When to discount artwork, and by how much, is another axiom that artists often face in routine business.  It’s perfectly acceptable to offer a wholesale price to galleries, decorators, and other professional retailers.  And if a retail customer is purchasing three or more paintings, I have no objection to offering them a ten percent discount for a preferred or loyal customer.   But an artist can’t discount everything for everybody who asks; the profit margin simply isn’t large enough to allow for this, and consistent discounting can have an adverse effect on the value of the artist’s work.  When bargain shoppers ask me if I can give them a discount, I politely tell them that I have some paintings that are similar but less expensive, and then direct their attention to those instead.  Another alternative that I’ve found effective is to counter-offer a discount request with an offer of something else instead, such as free shipping or an upgraded frame.  This type of negotiation allows the price of the artwork to remain constant, but still lets the customer believe that they’ve still managed to bargain for a better deal.    

Knowing when to raise prices, and by how much, can be a bit trickier.  All artists want to get the maximum price for their work, but raising prices too high or too quickly can cause sales to stagnate or fall.  Ideally, prices should rise when they are justified by a steady and sustainable market demand.  In my own art business, I consistently raise my prices once a year.  If I’ve had a particularly good year, I might raise them as much as a whopping five or six percent, while in slower years I might only raise them one or two percent.  These small increases may not sound like a lot, but they add up over time.  The knowledge of impending price increases also increases customer confidence in the value of the artwork, and helps them to self-validate their purchases.  

There are no set rules for pricing artwork, and there is no single formula that is going to be perfect for every artist.  But these examples and guidelines can assist you in developing or adjusting your own pricing formulas and standards.  By adhering to policy standards you will ensure consistency in your pricing, and portray your business in a professional manner that will help to instill your customers with confidence in their purchases.  

Copyright:  Annie Strack 2008©. A professional artist specializing in seascapes and maritime paintings, Annie Strack has earned Signature Membership in numerous international artist societies and is an Official Authorized Artist for the USCG. She draws from her previous career in corporate management to build her successful art career, and since 2005 she’s been sharing her business and marketing expertise with the readers of Art Calendar, Professional Artist, and other magazines. This article originally appeared in the May 2008 issue of Art Calendar Magazine. 

posted by Annie Strack @ 1:10 PM   4 Comments

Saturday, March 22, 2014

Painting Trees in Watercolor

I had a very productive class yesterday in my studio, focusing on drawing and painting trees! Here are my demonstrations from my workshop.
 I started with drawing basic shapes and "scribbles" and showing how those shapes could be arranged to depict trees and shrubbery. I demonstrated shortcuts and tips to help my students remember simple shapes and ways to draw realistic trees with just a few lines and scribbles. We worked with pencils and pen and ink in out drawings.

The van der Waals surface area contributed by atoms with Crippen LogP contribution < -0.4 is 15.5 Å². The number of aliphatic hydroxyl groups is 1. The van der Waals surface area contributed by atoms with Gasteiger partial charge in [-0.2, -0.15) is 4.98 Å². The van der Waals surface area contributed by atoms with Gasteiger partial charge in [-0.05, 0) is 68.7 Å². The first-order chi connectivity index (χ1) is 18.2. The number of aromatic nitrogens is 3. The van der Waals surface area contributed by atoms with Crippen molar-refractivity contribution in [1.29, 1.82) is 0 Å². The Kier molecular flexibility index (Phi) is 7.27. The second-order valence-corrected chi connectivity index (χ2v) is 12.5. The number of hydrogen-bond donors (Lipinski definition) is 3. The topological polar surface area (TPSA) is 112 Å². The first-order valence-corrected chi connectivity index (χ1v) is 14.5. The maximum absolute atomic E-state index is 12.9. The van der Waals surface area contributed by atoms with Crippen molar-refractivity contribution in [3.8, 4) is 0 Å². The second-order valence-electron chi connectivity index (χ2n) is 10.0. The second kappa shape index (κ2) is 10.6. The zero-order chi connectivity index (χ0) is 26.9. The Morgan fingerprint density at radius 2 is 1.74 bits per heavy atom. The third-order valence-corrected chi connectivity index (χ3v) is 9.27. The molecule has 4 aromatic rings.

After my students had drawn several types of trees and were confident in their skills, I moved on to painting and showed how to mix a variety of colors that "read" as green, and help keep landscape paintings from appearing too monochromatic and flat. We also had time for me to demonstrate how to use values and color temperature to create depth and visual interest. This class is always popular, so I'll be teaching it again soon!

In the meantime, be sure to check out my other upcoming workshops at my Kennett Square Studio, and if you can't come in person, you can always take my basic watercolor classes on-line at Artists Network University -- where I teach classes year-round and I have a new class starting every few weeks!.

posted by Annie Strack @ 5:43 PM   0 Comments

Monday, March 10, 2014

Driven by a little old lady...

I bought a new car today, so I'm selling my little pick-up truck. Chevy S-10 LS, 3-door extended cab, with a camper top, bed liner, cruise, tilt, alloys, CD, automatic transmission, 6 cyl, RWD. 124,000 miles. $4,700. Very good condition, and only driven by a little old lady to art shows on Sundays.

posted by Annie Strack @ 4:45 PM   0 Comments

Friday, March 7, 2014

New Orleans

I've been down in New Orleans for the last couple of weeks, and just got back to my studio in Pennsylvania in time to open this morning for the monthly 1st Friday Open Studio event. It was a whirlwind trip, and it was so wonderful to get to the beach for a few days and soak up the sunshine!
(I always travel light!)

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(Annie shooting reference photos on the lakefront)

(I would have come home sooner, but I had to stay an extra few days at the beach until the roads up north were clear of snow and ice. True story.)

(I got a little shopping in while I was in Mississippi. Doncha just love these formal sequined camo slippers!)

posted by Annie Strack @ 10:13 AM   0 Comments

Saturday, February 22, 2014

Painting Snowy Landscapes in Watercolor